What do adoption, thrift stores and a British double-decker bus have in common? The Red Bus Project, coming to campus tomorrow, incorporates all three into their ministry: a giant red bus that travels from college to college, educating students about adoption and seeking to raise support for adopting families through its thrift store on wheels.
The Red Bus team will be on campus from 9 a.m. to 4 p.m. Friday. The bus will be parked in front of the Barefoots Joe patio, offering the opportunity to shop and learn. Red Bus staffers and volunteers will be educating students about the needs of orphans and offering the opportunity for students to sign up to get involved, donate money and clothes and do some shopping.
The Red Bus Project is the collegiate branch of Nashville-based ministry Show Hope, a nonprofit organization founded by Christian music artist Steven Curtis Chapman and his wife, Mary Beth. Their website explains, “Show Hope is a movement to care for orphans, restoring the hope of a family to orphans in distress around the world.” Show Hope uses the proceeds from the bus to financially support adopting families and help them bring their sons and daughters home.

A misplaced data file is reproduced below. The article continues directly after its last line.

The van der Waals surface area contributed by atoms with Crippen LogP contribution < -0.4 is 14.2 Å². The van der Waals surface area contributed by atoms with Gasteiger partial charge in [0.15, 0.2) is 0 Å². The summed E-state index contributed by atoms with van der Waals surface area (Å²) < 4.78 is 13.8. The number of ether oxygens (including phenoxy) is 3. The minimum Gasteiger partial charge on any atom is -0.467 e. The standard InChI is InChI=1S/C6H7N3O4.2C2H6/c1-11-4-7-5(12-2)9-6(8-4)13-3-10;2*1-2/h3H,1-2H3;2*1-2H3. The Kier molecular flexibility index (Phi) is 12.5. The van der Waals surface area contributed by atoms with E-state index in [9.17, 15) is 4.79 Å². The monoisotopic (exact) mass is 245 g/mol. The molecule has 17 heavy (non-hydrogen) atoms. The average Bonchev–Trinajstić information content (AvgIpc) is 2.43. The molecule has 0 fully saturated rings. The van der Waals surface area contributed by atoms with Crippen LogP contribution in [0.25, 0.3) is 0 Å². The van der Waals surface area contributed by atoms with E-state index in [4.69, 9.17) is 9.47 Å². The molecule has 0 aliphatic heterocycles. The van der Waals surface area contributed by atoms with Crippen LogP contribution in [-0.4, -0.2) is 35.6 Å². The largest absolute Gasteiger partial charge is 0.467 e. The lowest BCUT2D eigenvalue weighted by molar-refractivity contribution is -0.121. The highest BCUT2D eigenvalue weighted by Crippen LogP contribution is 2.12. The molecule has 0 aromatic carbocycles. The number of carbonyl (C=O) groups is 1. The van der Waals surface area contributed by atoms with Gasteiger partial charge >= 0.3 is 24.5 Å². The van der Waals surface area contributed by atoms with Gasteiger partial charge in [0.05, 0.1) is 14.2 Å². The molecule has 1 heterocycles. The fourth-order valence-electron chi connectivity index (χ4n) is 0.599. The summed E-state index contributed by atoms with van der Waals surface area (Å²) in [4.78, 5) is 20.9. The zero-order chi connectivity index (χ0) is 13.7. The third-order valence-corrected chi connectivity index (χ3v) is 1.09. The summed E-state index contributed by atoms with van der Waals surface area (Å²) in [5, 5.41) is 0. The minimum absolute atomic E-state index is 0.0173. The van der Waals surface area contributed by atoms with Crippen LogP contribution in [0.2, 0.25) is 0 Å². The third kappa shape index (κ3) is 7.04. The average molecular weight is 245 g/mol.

The Project’s primary goal, however, is to get students actively involved in caring for orphans in a variety of ways.
“Students really care about making a difference in the world. Sometimes they just need someone to point them in the right direction,” said Chris Wheeler, Show Hope’s Director of Student Initiatives, responsible for overseeing the Red Bus Project. “The Red Bus Project is a way to lead students toward truly making a huge impact in the global orphan crisis through simple steps of action.”
The Red Bus Project makes a stop at Union each year. This year’s scheduling enables the Red Bus team to focus more specifically on cultivating relationships with and educating Union students. Their ultimate desire is to help students become passionate about this issue and show them how they can take action to help, according to Wheeler.
“Our goal is not to just swoop on to a campus, have a fun event, then leave and never be heard from again. We have a very intentional strategy in place to move students progressively toward deeper and deeper engagement in a lifestyle of orphan care,” Wheeler said. “We are asking them ‘What is your Red Bus?’ – a metaphor for specific actions they will take to help the plight of the orphan.”
To date, the Red Bus Project has reached more than 220,000 students throughout the Southeast, Southwest and Midwest. During their tour this fall, they will make stops at 25 different universities.